Timber supplies not expected to improve this year

Orders for construction products should be placed as early as possible to avoid delays, the CLC has warned firms in the latest sign of mounting concern among industry experts on the impact of materials shortages.

A surging recovery in new orders this year is putting increasing pressure on the product supply chain as manufacturers and suppliers struggle to keep up with demand, the body has said.

It is the latest in a string of warnings on the potential impact of supply issues on the sector’s post-covid rebound, following the CPA’s warning on Monday of “significant risks to the recovery” from sharp price hikes for imported products and similar fears from others in recent weeks including T&T.


Raw materials shortages and factory closures outside the UK are choking supplies of materials, the CLC said

The CLC said lead times have lengthened for most products while materials firms are finding it difficult to build up stock levels as clients across the globe engage in a flurry of construction activity to prepare for the end of lockdown following vaccine rollouts.

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Timber and roofing materials continue to be the worst affected products, with the CLC warning that there is unlikely to be any improvement in timber supplies this year.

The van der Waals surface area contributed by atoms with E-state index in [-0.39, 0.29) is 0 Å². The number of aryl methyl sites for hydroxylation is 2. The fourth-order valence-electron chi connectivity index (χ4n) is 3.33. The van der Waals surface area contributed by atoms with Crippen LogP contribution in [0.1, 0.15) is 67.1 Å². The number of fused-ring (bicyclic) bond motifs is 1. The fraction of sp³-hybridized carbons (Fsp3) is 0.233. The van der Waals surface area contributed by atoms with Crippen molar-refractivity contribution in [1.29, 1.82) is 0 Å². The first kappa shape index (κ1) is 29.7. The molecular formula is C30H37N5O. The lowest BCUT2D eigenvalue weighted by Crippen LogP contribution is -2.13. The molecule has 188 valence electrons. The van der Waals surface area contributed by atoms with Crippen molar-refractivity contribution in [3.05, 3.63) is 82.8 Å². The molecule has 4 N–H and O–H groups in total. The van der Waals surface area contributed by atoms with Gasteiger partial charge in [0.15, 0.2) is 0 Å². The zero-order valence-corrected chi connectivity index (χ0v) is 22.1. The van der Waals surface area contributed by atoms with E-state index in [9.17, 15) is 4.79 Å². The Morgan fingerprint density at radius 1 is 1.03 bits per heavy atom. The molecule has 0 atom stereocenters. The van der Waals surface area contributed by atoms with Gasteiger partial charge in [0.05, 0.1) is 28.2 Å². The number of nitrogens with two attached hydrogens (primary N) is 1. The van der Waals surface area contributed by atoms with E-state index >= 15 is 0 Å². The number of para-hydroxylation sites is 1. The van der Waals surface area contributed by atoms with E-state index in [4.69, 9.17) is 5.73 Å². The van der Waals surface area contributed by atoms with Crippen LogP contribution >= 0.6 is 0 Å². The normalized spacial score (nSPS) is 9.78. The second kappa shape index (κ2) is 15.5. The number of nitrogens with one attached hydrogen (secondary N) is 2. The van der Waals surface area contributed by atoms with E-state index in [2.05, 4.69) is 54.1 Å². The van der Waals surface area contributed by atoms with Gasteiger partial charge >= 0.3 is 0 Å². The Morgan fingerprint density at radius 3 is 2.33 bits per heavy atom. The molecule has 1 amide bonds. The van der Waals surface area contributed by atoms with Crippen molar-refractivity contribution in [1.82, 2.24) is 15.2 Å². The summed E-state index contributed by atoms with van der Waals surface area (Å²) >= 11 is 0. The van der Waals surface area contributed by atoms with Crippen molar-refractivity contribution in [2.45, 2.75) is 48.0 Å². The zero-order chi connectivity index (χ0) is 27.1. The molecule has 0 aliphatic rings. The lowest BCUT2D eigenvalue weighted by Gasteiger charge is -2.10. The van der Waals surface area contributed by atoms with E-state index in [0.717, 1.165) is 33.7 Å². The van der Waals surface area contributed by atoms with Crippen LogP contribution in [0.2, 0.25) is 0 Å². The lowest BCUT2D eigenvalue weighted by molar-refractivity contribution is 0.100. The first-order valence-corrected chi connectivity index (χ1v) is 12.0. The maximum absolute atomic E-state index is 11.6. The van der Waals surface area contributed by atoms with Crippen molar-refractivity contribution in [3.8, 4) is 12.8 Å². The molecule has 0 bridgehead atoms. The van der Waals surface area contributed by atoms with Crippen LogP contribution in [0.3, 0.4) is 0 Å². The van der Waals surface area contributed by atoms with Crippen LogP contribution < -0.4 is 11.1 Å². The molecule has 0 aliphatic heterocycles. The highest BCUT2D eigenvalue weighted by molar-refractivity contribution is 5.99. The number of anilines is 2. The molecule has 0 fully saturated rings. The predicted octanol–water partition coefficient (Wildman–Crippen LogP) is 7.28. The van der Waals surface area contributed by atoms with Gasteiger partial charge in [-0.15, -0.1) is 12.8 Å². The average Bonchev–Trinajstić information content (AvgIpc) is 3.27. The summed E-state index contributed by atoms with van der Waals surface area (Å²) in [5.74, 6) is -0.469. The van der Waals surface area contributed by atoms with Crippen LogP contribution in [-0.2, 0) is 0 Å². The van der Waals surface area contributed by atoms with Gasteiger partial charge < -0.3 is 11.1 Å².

It said that “little or no” timber is currently coming into the UK that is not already pre-sold, with global demand outstripping supply, while supplies of roofing products are not expected to improve until the second half of the year at the earliest.

Raw materials shortages and factory closures outside the UK are also hitting supplies of a range of key products including plastics, insulations, paints, packaging and adhesives.

Steel is also being hit by price hikes and longer delivery times with evidence suggesting shortages of some steel products may continue into the second half of the year, while pent-up demand for landscaping products may also lead to delays over the spring and summer.

In a joint statement, Builders Merchants Federation chief executive John Newcomb and Construction Products Association chief executive Peter Caplehorn advised firms to plan in advance and communicate requirements with supply chains as early as possible to avoid delays.

Newcomb and Capelhorn, who are co-chairs of the CLC’s product availability working group, said collaborative, ongoing communication throughout the whole supply chain was essential.

They added the working group is exploring further solutions to alleviate other bottlenecks in the supply chain such as logistics and transport, including the ability to accept deliveries outside of normal opening hours.